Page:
COLUMBUS, Ohio (WCMH) — The summer break at the Ohio Statehouse is underway but lawmakers are already turning their focus to key issues they want to tackle in the second half of the year.
Ohio’s senators and representatives worked overtime this summer to get the state’s budget passed, but that meant they had to put several other bills on the backburner. Ohio Senate president, Republican Sen. Larry Obhof, and Democratic Sen. Sean O’Brien spoke with NBC4’s Colleen Marshall about their thoughts on how the budget worked out as well as their legislative plans for the next few months.
“I think that the final product was worth the wait,” Obhof said. “It’s a conservative bill.”
The budget includes a 4 percent income tax cut and eliminates two tax brackets. It also stipulates that if any government agency wants to enact new regulations, they have to get rid of two old ones.
“I think those types of reform at the federal level have been a significant part of — I think the untold part of — our economic strength right now,” Obhof said.
The budget also significantly expands services for Ohioans, which explains a lot of the bipartisan support for it. In fact, only one Democrat was not in favor of passing the budget bill.
“This budget was very unique,” Senate Minority Whip Sean O’Brien said. “The president of the Senate, Larry Obhof, worked well with us.”
O’Brien explained that Obhof came to Democrats to share ideas and ask what their priorities were.
But despite the broad bipartisan appeal, there are some points that remain controversial for some.
The budget significantly increased funding for crisis pregnancy centers, which are often considered “pro-life” centers by the left. Obhof supported that increase in funding, as well as the much-debated fetal heartbeat bill. However, new polling suggests that most Ohioans disagree with that hard of an anti-abortion stance and that only 39 percent of Ohioans support the heartbeat bill.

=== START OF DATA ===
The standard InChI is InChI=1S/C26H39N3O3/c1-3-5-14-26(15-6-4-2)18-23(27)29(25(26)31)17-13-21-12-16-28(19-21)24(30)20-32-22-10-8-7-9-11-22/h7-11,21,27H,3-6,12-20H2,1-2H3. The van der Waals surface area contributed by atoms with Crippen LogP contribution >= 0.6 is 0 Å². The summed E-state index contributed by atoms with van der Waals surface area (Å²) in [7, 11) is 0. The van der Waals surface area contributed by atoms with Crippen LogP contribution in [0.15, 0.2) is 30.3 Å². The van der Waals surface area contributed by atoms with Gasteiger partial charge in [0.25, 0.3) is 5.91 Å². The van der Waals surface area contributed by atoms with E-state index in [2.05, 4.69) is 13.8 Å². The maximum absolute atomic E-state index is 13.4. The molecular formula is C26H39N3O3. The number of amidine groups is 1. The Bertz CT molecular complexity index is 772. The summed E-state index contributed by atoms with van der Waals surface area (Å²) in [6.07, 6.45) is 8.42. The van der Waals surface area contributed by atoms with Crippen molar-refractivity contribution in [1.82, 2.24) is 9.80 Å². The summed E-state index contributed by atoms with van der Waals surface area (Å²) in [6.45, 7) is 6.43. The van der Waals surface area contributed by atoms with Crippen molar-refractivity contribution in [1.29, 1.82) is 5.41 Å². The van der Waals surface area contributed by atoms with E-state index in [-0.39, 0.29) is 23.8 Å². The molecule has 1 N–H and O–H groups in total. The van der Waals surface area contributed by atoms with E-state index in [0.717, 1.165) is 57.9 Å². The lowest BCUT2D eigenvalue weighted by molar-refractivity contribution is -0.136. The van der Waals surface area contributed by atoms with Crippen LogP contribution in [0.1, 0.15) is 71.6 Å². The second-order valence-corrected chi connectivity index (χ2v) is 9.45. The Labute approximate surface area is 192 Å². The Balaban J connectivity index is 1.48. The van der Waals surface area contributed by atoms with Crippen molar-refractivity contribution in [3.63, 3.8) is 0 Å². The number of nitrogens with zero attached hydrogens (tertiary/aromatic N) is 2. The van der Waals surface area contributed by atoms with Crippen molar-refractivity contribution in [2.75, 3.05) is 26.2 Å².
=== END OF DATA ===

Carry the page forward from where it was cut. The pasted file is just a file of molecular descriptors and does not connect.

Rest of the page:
“I certainly think that my views and what I have supported and what I have voted for have been representative of the majority view of my district,” Obhof said. “I’m not going to put much stock into polls that I wasn’t involved in drafting the language for.”
For his part, O’Brien agrees with the polling.
“We don’t need to be in the doctor’s office,” he said. “That’s between the doctor and his patient, the woman.”
The budget also set aside funding for early childhood education, protecting waterways throughout the state and more. Now, Obhof and his colleagues are ready to focus on other legislative priorities, most notably Senate Bill 3, which would reform sentencing for drug-related offenses.
“Major sentencing reforms will be one of the focuses of the Senate,” Obhof said.
O’Brien also wants to work on sentencing reform, mainly empowering judges to look at prior felony convictions and decide whether or not to expunge them from offenders’ records. He related the story of a constituent who was unable to be promoted at his job due to a felonious assault conviction when he was 18 years old.
“Because of that he had an F2 (second-degree felony) on his record,” O’Brien said. “That followed him and he could not get the licenses so he could move up.”
O’Brien said his bill would allow judges to review cases and criteria, including how old the offender was when the crime was committed, and take those factors into consideration.
Obhof said that whatever happens, the legislature will be working on getting things done for the remainder of its 2-year term.